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KONY 2012

KONY 2012

http://vimeo.com/37119711

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The Road to Hell Is Paved with Viral Videos - By David Rieff Click here to see photos of the evolution of the LRA. When and how so many Americans, young people in particular, were convinced, or convinced themselves, that awareness offers the key to righting wrongs wherever in the world they may be is hard to pinpoint. But whatever else it does and fails to do, Kony 2012, the 30-minute video produced by a previously obscure California- and Uganda-based charity called Invisible Children that seeks to "make Joseph Kony famous in 2012" so that this homicidal bandit leader of the Lord's Resistance Army (LRA) in central Africa will be hunted down and turned over to the International Criminal Court, illustrates just how deeply engrained in American culture this assumption has now become. As a film, as history, and as policy analysis, there is little to be said for Kony 2012 except that its star and narrator, Jason Russell, the head of Invisible Children, and his colleagues seem to have their hearts in the right place. Spencer Platt/Getty Images

Criticism over KONY 2012 video continues as Ugandan women wish to forget the past Any views expressed in this article are those of the author and not of Thomson Reuters Foundation. Women News Network (WNN) San Diego, CALIFORNIA: Amid harsh criticism stating that the makers of the viral video sensation about Joseph Kony and the child soldiers of Uganda, called ‘KONY 2012,’ is now considered the most viewed video ever. It has received attention from such diverse groups as NASDAQ, DailyKos, Al Jazeera TV, USA Today, Forbes and Doctors Without Borders.

Guest post: Joseph Kony is not in Uganda (and other complicated things) Click here to see photos of the evolution of the LRA. Thanks to an incredibly effective social media effort, #StopKony is trending on Twitter today. The campaign coincides with a new awareness-raising documentary by the group Invisible Children. Former FP intern Michael Wilkerson, now a freelance journalist and grad student at Oxford -- who has lived and reported from Uganda -- contributed this guest post on the campaign. -JK By Michael Wilkerson:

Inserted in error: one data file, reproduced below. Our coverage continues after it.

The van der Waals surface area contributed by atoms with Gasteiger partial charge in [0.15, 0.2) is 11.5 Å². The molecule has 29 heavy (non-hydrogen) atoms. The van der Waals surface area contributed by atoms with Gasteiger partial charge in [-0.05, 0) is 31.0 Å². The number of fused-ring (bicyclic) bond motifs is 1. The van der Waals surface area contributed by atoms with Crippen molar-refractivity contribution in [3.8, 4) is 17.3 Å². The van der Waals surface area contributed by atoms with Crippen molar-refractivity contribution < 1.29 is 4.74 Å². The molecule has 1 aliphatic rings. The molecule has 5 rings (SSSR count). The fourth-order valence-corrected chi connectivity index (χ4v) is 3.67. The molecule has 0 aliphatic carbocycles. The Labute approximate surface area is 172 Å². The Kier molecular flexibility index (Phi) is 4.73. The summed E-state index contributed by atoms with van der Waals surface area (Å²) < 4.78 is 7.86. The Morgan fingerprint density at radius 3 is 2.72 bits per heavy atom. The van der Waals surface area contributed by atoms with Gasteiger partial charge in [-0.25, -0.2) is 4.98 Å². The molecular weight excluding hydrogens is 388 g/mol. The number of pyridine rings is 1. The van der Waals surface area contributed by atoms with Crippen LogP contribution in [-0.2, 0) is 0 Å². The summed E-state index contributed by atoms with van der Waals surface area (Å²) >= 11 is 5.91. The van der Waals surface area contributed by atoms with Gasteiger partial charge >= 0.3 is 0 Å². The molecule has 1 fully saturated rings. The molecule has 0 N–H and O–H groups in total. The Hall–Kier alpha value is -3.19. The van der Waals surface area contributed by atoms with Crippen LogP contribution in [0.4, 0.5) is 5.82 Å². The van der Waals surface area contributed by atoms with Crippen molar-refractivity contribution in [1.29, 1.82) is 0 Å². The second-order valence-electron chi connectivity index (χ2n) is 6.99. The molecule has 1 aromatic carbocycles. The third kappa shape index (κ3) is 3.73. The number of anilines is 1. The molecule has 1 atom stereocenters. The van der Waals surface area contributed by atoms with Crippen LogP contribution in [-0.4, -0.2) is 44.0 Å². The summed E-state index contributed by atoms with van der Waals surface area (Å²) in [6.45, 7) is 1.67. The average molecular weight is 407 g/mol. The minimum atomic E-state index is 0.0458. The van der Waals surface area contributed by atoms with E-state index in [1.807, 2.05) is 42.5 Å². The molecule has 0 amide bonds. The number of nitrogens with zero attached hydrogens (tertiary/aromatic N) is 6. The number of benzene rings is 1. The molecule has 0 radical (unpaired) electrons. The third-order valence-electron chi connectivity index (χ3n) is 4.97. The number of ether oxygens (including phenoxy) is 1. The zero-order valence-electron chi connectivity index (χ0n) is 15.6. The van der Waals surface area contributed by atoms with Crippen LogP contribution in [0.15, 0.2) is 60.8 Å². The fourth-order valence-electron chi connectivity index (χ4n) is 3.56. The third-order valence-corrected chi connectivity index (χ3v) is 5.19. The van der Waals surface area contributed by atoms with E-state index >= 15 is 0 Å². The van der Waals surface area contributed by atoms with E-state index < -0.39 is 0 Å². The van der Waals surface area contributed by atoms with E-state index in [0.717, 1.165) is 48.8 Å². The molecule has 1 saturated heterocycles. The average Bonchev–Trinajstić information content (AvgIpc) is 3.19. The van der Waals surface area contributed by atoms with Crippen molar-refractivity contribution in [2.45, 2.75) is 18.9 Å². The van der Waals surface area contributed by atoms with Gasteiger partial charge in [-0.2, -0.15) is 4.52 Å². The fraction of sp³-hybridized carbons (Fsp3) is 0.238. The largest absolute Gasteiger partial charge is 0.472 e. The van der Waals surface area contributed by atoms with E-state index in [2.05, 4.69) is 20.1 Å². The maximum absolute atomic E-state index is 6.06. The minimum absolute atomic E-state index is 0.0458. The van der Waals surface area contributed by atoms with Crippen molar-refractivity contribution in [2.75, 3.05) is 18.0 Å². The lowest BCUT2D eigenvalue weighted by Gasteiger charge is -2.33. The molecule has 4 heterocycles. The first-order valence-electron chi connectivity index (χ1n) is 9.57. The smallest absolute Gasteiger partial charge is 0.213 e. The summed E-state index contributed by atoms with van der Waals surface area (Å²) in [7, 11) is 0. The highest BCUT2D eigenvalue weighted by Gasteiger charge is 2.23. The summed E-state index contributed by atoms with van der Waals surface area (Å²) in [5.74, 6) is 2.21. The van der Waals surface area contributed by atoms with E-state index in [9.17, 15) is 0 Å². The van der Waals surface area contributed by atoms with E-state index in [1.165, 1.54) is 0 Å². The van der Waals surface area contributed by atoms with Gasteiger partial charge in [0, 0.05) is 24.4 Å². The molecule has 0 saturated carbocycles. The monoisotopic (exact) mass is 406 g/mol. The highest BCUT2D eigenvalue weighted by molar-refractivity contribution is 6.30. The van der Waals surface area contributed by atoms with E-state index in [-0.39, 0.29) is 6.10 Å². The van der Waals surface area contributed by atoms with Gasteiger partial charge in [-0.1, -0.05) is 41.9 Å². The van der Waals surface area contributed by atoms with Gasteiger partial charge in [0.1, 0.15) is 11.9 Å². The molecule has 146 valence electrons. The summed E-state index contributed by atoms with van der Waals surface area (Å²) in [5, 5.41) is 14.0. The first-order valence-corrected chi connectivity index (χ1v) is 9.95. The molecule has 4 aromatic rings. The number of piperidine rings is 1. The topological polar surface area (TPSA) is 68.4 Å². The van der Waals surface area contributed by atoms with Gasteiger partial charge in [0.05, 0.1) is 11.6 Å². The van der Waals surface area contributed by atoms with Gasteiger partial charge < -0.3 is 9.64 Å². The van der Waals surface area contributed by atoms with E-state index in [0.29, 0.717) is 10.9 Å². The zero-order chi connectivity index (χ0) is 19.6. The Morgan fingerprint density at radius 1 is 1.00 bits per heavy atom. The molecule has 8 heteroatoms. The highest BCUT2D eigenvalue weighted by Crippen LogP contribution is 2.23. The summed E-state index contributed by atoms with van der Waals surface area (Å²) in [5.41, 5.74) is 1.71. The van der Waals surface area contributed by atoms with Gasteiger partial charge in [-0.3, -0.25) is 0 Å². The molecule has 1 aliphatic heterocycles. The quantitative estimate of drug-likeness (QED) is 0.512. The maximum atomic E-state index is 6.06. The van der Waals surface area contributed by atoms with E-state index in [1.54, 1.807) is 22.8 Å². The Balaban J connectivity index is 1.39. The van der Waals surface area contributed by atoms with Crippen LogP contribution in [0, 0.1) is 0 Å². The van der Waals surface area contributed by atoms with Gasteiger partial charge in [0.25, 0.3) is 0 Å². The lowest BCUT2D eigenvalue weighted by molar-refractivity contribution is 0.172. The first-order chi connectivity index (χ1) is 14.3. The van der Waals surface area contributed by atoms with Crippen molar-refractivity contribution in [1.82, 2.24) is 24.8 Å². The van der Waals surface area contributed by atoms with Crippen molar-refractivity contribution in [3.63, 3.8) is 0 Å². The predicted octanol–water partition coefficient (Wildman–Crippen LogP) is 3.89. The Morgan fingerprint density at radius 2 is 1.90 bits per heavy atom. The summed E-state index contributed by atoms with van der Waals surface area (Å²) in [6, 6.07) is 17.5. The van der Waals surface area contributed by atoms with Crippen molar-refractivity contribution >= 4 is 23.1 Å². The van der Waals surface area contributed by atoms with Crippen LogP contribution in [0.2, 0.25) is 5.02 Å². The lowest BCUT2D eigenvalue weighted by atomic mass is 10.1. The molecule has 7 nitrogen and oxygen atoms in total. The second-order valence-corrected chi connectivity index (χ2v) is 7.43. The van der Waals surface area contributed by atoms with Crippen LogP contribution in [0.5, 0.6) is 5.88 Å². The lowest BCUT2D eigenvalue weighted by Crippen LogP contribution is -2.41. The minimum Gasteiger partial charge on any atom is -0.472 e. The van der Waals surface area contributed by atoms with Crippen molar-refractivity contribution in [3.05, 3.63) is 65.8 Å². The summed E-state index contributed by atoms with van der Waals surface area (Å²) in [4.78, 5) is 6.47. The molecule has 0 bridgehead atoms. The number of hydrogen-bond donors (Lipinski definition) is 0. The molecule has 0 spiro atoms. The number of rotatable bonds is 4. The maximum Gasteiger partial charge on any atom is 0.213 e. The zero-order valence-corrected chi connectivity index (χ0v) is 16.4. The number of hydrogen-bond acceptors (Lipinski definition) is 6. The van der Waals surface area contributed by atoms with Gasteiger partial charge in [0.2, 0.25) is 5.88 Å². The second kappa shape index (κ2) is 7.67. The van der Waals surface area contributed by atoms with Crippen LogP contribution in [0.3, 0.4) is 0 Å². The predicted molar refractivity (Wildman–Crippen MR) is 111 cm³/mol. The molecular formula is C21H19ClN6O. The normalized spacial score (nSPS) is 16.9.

The Soft Bigotry of Kony 2012 - Max Fisher - International The viral video campaign reinforces a dangerous, centuries-old idea that Africans are helpless and that idealistic Westerners must save them. Staff from Invisible Children direct Africans in a still from their Kony 2012 video / YouTube The backlash against Kony 2012, a super-popular social media campaign to raise awareness about deranged warlord Joseph Kony and his Lord's Resistance Army, has mostly focused on two things. First, the group behind it, Invisible Children, has a poor track record and shady finances; and, second, the campaign's uninformed and almost infantilizing over-simplifications are probably going to do very little beyond raise lots of money and publicity for Invisible Children. But campaigns like this one, and this one especially, can end up doing more harm than good.

The Visual Thinking Revolution is Here! We are in the midst of a “Visual Thinking Revolution” and leaders in all types of organizations are embracing visual thinking as a literacy of the future. Source: MBA Career Service Professionals (click to enlarge) This revolution’s “tipping point” came earlier this year at the International Forum for Visual Practitioners annual conference, which drew 100 visual practitioners from across the globe. The panel I moderated with Business Models Inc.

Jeremy Konyndyk: Kony 2012 A number of pundits have rushed to cast the firestorm around the Kony 2012 video as pointless squabbling, with Nick Kristof the latest to chime in. After all, they argue, how could anyone question an effort to raise awareness about the damage done by the warlord Joseph Kony and his militia, the Lord's Resistance Army? This controversy should not be so casually dismissed. Students react to Kony 2012 video The KONY 2012 campaign swept Facebook pages across the country in the past few weeks and timelines of many University students featured reposts of the video that went viral in one day. The night it was released, University freshman Jamie Tyberg created a Facebook group for the “Make Kony Famous” event that the video called for in cities across the country on April 20. Invisible Children co-founder and director of the documentary Jason Russell implored viewers to “cover the night” with posters and images of Joseph Kony, the leader of the Lord’s Resistance Army made up largely of child soldiers and that terrorized northern Uganda through 2007.

The Road to Hell Is Paved with Viral Videos - By David Rieff Click here to see photos of the evolution of the LRA. When and how so many Americans, young people in particular, were convinced, or convinced themselves, that awareness offers the key to righting wrongs wherever in the world they may be is hard to pinpoint. But whatever else it does and fails to do, Kony 2012, the 30-minute video produced by a previously obscure California- and Uganda-based charity called Invisible Children that seeks to "make Joseph Kony famous in 2012" so that this homicidal bandit leader of the Lord's Resistance Army (LRA) in central Africa will be hunted down and turned over to the International Criminal Court, illustrates just how deeply engrained in American culture this assumption has now become. As a film, as history, and as policy analysis, there is little to be said for Kony 2012 except that its star and narrator, Jason Russell, the head of Invisible Children, and his colleagues seem to have their hearts in the right place. Spencer Platt/Getty Images

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